The 2020 IPA Agency Census, published today, has revealed that staff numbers in IPA member agencies have been seriously impacted by Covid-19: numbers within IPA agency member agencies fell 10.8% from 24,866 in 2019 to 22,188 in 2020. In creative and other media non-media agencies numbers fell by 9.0% from 13,509 in 2019 to 12,298 in 2020, while the number of employees in media agencies fell by 12.1% from 11,357 to 9,980.
The number of males employed in member agencies fell by 8.1% year-on–year from 11,700 to 10,752, while the number of females employed fell by 12.8% from 13,088 to 11,411. In addtion, overall percentage of females in C-suite positions fell from 34.0% in 2019 to 32.4%. In creative and other non-media agencies, this figure was 32.1%, down from 33.2% in 2019, while in their media agency counterparts it was slightly higher at 32.8%, down from 35.8% in 2019.
Overall, agencies reported that just over a quarter (25.3%) of total employee departures were a direct result of the Covid-19 pandemic. This figure was higher in creative and other non-media at 30.6% than in their media agency counterparts at 19.6%.
The overall number of individuals working in their agencies in a part-time role fell by 23.2% to 1,240 from the 1,615 recorded in 2019. The number of females in a part-time role fell by 24.5% from 1,373 to 1,037, while the number of males in a part-time role fell by 15.1% from 238 to 202.
There was, however, some progress in terms of ethnic diversity. The number of employees from a non-white background is estimated at 15.3%, up from the 13.7% recorded in 2019.
Each of the seniority bands used in the survey have year-on-year increases in non-white representation with numbers highest at junior levels at 21.9%, up from 17.7% in 2019, At the C-Suite level (comprising Chair/CEO/MD and Other Executive Management), 6.4% of roles are occupied by individuals from a non-white background, up from 4.7% in 2019.
The number of those aged under 25 employed in member agencies declined by 29.4% from the 4,592 recorded in 2019 to 3.243 in 2020 with the 1,349 departures accounting for over 50% of the total decline in employee numbers (2,678). While the numbers of employees over 60 in the industry are comparatively smaller, this age bracket also saw a significant fall of 22.1% from 240 to 187 year-on-year.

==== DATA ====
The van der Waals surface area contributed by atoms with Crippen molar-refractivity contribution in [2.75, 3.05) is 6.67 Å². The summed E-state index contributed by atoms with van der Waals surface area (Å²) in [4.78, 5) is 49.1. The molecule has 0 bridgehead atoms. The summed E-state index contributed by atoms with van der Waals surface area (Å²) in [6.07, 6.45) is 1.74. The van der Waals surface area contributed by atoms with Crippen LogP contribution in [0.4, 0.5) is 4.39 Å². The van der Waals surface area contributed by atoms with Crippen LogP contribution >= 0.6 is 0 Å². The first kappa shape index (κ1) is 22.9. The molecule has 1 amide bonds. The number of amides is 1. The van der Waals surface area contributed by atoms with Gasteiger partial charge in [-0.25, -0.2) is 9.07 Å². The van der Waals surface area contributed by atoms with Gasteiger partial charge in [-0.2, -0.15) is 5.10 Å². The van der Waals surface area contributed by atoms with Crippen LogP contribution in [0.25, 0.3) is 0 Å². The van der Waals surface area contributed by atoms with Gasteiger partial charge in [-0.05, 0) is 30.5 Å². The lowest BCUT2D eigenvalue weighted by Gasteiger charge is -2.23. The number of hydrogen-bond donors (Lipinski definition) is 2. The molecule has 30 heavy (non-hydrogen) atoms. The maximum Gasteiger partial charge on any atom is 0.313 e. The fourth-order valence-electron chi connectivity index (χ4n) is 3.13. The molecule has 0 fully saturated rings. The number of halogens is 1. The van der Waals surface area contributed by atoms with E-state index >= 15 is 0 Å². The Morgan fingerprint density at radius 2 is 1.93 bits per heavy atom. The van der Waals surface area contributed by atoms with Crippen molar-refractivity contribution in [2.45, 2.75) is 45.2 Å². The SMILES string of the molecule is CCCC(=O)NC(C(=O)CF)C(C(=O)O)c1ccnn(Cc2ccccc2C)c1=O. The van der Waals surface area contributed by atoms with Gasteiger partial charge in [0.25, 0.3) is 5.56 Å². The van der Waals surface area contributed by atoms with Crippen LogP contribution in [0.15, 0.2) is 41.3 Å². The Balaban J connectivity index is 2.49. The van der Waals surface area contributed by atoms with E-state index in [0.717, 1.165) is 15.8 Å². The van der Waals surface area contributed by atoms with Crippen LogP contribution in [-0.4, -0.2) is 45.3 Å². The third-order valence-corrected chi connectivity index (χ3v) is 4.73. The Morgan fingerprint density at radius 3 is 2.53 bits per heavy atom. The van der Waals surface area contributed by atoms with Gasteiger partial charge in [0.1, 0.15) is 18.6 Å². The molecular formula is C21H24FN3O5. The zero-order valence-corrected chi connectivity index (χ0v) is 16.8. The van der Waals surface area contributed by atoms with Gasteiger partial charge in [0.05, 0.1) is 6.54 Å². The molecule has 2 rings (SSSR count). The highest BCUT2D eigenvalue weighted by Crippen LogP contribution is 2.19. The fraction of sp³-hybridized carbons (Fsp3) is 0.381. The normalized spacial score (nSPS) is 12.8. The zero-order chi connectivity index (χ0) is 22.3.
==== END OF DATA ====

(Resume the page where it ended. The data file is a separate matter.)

The average employee age in a media agency is 32.0 years, compared to an average of 36.4 years in creative and other non-media agencies.
Among member agencies providing salary breakdowns by seniority and gender a gender pay gap of 22.7% in favour of males exists which is down slightly on the 24.4% gap recorded in 2019. At 25.8% the gender pay gap is significantly higher in creative and other non-media agencies than it is in media agencies where it stands at 14,3%. At 26.8% the gender pay gap is higher in agencies with up to 200 employees than it is in their larger counterparts where it is 20.9%
Among respondents providing salary breakdowns by seniority and ethnic background, an ethnicity pay gap of 19.5% in favour of those from a white background exists. This stands at 16.2% in creative and other non-media agencies and 21.2% in media agencies. At 21.8% the ethnicity pay gap is higher in agencies with more than 200 employees than it is in their smaller counterparts where it stands at 13.6%. (This is the first time the IPA Agency Census has measured this.)
IPA President, Julian Douglas, said: “The pandemic has hit all areas of our lives, and sadly but unsurprisingly our jobs, as this latest IPA Census reveals. With the exception of numbers of people from non-white backgrounds increasing in spite of overall numbers falling, the impact of the pandemic has exaggerated some existing negative trends. Talent is equally distributed, opportunity isn’t.”
Leila Siddiqi, IPA Associate Director, Diversity, commented: “This year’s Census results confirm that the industry hasn’t met the IPA diversity targets we set in 2016. These targets were a deliberate moonshot to focus agencies’ attention on improving the diversity and inclusivity of their workforce and the work they produce for the benefit of all.
“Reaching these targets requires industry leaders to double down on their efforts. They should look critically at their existing portfolio of D&I activities, evaluate the success and failure of each and work out what else they need to do. The roadmap laid out in our recent publication, A Future of Fairness, is a good place to start.”
To address and progress the levels of diversity and inclusivity within the agency community, the IPA has a full programme listed on its diversity site. Key highlights include the iList, its Stepping into the Spotlight series, its work with the UK UN Unstereotype Alliance, and most prominently, the IPA’s newly published ‘A Future of Fairness’ report.
This year the IPA has also joined forces with the Advertising Association (AA) and ISBA to deliver the first industry-wide (agency, advertiser and media owner) diversity and inclusion staff survey, under a new campaign that launched last week called All In. This study is targeted at the individual-level and will provide granular detail on all aspects of the workplace regarding diversity and inclusion. Today (Friday 19 March) marks the last day for individuals to complete the 15-minute All In survey.
Download the free, full 2020 IPA Agency Census from the IPA website.